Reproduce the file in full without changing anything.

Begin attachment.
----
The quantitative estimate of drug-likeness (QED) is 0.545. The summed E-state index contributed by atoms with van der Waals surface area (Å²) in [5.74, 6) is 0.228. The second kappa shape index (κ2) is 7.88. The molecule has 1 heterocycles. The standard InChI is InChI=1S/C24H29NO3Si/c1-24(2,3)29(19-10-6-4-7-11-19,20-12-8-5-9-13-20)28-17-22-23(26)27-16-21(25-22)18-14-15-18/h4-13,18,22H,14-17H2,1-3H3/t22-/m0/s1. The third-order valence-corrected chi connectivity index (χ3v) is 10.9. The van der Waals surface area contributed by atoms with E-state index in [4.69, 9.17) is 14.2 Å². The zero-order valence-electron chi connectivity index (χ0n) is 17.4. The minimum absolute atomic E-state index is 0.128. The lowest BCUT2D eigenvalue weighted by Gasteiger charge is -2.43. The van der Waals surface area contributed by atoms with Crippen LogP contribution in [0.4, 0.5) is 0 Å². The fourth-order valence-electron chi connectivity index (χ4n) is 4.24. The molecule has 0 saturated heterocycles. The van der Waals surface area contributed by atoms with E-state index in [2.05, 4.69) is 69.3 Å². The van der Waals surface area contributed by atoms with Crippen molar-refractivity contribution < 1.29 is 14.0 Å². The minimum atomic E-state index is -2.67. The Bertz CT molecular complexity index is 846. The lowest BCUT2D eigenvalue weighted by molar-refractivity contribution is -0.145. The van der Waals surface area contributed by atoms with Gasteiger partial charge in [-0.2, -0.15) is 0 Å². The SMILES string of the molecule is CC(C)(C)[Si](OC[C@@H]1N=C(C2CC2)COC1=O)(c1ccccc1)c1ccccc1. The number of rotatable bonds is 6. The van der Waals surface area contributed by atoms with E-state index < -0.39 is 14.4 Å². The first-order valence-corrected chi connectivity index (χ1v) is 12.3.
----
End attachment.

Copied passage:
The quantitative estimate of drug-likeness (QED) is 0.545. The summed E-state index contributed by atoms with van der Waals surface area (Å²) in [5.74, 6) is 0.228. The second kappa shape index (κ2) is 7.88. The molecule has 1 heterocycles. The standard InChI is InChI=1S/C24H29NO3Si/c1-24(2,3)29(19-10-6-4-7-11-19,20-12-8-5-9-13-20)28-17-22-23(26)27-16-21(25-22)18-14-15-18/h4-13,18,22H,14-17H2,1-3H3/t22-/m0/s1. The third-order valence-corrected chi connectivity index (χ3v) is 10.9. The van der Waals surface area contributed by atoms with E-state index in [4.69, 9.17) is 14.2 Å². The zero-order valence-electron chi connectivity index (χ0n) is 17.4. The minimum absolute atomic E-state index is 0.128. The lowest BCUT2D eigenvalue weighted by Gasteiger charge is -2.43. The van der Waals surface area contributed by atoms with Crippen LogP contribution in [0.4, 0.5) is 0 Å². The fourth-order valence-electron chi connectivity index (χ4n) is 4.24. The molecule has 0 saturated heterocycles. The van der Waals surface area contributed by atoms with E-state index in [2.05, 4.69) is 69.3 Å². The van der Waals surface area contributed by atoms with Crippen molar-refractivity contribution < 1.29 is 14.0 Å². The minimum atomic E-state index is -2.67. The Bertz CT molecular complexity index is 846. The lowest BCUT2D eigenvalue weighted by molar-refractivity contribution is -0.145. The van der Waals surface area contributed by atoms with Gasteiger partial charge in [-0.2, -0.15) is 0 Å². The SMILES string of the molecule is CC(C)(C)[Si](OC[C@@H]1N=C(C2CC2)COC1=O)(c1ccccc1)c1ccccc1. The number of rotatable bonds is 6. The van der Waals surface area contributed by atoms with E-state index < -0.39 is 14.4 Å². The first-order valence-corrected chi connectivity index (χ1v) is 12.3.